After the Korean war, South Korea wasted no time in quickly rebuilding their country- with Seoul as the capital.
Now Seoul is a bustling urban city with modern skyscrapers, amazing transportation and a thriving nightlife. But besides the quick development of this city, Seoul still holds on to a lot of it’s traditional charm. Visit the following places in Seoul to see the best of both worlds.
1. Namsan Tower
Namsan Tour is one of the touristy things that you can do in Seoul. The tower isn’t actually that exciting. You buy a ticket- wait in line and then go up to a tower with a 360 view of the city. didn’t find the tower anything to write home about and my favourite part was actually walking around the tower while we were waiting for our turn to go up.
You can get some great views of the city just from being at the top of Namsan hill itself and it is decorated with colourful love locks- making for some fun photo ops. It is a very cute area that is worth visiting even if you don’t want to spend the money to go up the tower. As well, on the way back you can take a leisurely stroll down through Namsan Park.
At the bottom of Namsan Mountain is the Namsan Hanok Village. This is a traditional village where you can see how South Koreans used to live before all of their high-rise buildings.
I went during a traditional Korean holiday and so I got to witness all sorts of traditional Korean performances. It was so cool to see and I had never seen anything like that before in my life.
One neat thing that you can see here though is a traditional wedding ceremony- a real one! Many South Koreans choose to get married here and people tend to gather around to watch. Weddings are typically held in the summer and are most likely to occur between 12 or 1 p.m.
*Admission is free and they are closed on Tuesdays.
How to get Here:
Take the subway to Chungmuro Station and take Exit 3 or 4
2. Gyeongbokgung Palace
If you are sending a postcard home chances are that there will be a picture of this palace on it Gyeongbokgung is the most famous palace in Korea- and was originally built in 1395. Korean palaces are very unique in that they actually consist of many different buildings spread out across the palace grounds. The grounds for this palace are huge and absolutely beautiful.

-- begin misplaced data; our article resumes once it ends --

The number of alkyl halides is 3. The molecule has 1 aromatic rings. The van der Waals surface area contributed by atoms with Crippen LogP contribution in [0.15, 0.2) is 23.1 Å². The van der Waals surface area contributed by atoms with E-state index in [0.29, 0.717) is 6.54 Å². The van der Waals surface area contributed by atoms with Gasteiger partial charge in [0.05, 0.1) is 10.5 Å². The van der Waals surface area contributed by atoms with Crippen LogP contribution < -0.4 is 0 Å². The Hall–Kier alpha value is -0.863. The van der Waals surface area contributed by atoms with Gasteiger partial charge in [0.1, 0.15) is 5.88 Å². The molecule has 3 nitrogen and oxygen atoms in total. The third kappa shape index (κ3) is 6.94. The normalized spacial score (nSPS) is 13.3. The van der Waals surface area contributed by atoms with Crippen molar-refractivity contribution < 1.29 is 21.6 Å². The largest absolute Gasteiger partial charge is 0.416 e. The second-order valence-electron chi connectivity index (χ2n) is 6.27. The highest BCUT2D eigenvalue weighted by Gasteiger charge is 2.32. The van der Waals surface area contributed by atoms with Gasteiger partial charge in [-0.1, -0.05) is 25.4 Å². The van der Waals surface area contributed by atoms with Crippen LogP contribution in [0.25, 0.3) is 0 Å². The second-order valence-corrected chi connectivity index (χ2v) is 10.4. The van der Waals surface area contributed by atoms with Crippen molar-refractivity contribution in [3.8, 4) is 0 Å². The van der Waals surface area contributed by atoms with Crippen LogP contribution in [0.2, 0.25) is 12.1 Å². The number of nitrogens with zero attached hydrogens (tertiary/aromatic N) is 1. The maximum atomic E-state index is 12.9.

Because the grounds are so spread out make sure to give yourself a couple of hours to explore. My favourite part was the beautiful pond covered in lily pads. There is also a museum here that you can check out if you want to learn more about the palaces history.
If you are going in the summer make sure to bring water with you (you can buy some outside the front entrance) because once inside the palace I wasn’t able to find any and Korean summer’s heat is intense.
3. Changgyeonggung Palace
If you want to visit another palace (or just one that isn’t as big as Gyeongbokgung) I would recommend this one. It is a smaller palace but still part of the 5 Grand Palaces. Even though it isn’t the largest palace, it is still spread out and offers a beautiful green space for you to take a stroll through.
This is probably the most famous area for shopping in Korea. It is where all the street vendors around Seoul buy their merchandise to sell- so you can buy the same items without the markup.
This area consists of several large buildings with boutiques for you to shop in. But the real place to head is the streets behind these buildings were the street vendors set up. The vendors start putting their goods out ar around 6p.m. What really makes this place unique though is that you can shop all night!
Yes- street vendors stay there until the sun comes up. So if you’re out on the town and rip your dress- you know where to go to find a quick replacement.
5. Myeongdong Shopping Street
This is one of my favourite places to hang out in Seoul- just make sure you are okay with crowds. The streets are busy with vendors selling clothes and trinkets but the best part is the street food. If you are down for trying new things Myeongdong is the perfect place to come to try a bit of everything. The food is cheap and delicious and since they don’t give you big portions you can taste test from multiple different vendors. My personal favourite is bungeoppang- the fished shaped bread filled with cream or red bean.